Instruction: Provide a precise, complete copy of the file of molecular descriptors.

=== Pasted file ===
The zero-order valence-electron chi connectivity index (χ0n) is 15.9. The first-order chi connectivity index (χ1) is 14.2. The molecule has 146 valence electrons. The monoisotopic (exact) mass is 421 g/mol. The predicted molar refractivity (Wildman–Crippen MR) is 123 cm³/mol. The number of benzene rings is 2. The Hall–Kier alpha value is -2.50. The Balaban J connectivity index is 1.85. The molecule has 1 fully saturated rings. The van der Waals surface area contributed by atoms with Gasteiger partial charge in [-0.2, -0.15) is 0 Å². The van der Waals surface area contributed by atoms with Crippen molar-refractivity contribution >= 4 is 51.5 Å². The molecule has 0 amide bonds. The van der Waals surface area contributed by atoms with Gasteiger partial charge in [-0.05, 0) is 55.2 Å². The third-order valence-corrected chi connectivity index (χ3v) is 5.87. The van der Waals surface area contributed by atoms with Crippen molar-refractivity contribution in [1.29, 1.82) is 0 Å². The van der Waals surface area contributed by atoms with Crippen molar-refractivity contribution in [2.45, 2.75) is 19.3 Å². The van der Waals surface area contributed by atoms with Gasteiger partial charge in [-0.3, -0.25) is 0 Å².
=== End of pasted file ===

The zero-order valence-electron chi connectivity index (χ0n) is 15.9. The first-order chi connectivity index (χ1) is 14.2. The molecule has 146 valence electrons. The monoisotopic (exact) mass is 421 g/mol. The predicted molar refractivity (Wildman–Crippen MR) is 123 cm³/mol. The number of benzene rings is 2. The Hall–Kier alpha value is -2.50. The Balaban J connectivity index is 1.85. The molecule has 1 fully saturated rings. The van der Waals surface area contributed by atoms with Gasteiger partial charge in [-0.2, -0.15) is 0 Å². The van der Waals surface area contributed by atoms with Crippen molar-refractivity contribution >= 4 is 51.5 Å². The molecule has 0 amide bonds. The van der Waals surface area contributed by atoms with Gasteiger partial charge in [-0.05, 0) is 55.2 Å². The third-order valence-corrected chi connectivity index (χ3v) is 5.87. The van der Waals surface area contributed by atoms with Crippen molar-refractivity contribution in [1.29, 1.82) is 0 Å². The van der Waals surface area contributed by atoms with Crippen molar-refractivity contribution in [2.45, 2.75) is 19.3 Å². The van der Waals surface area contributed by atoms with Gasteiger partial charge in [-0.3, -0.25) is 0 Å².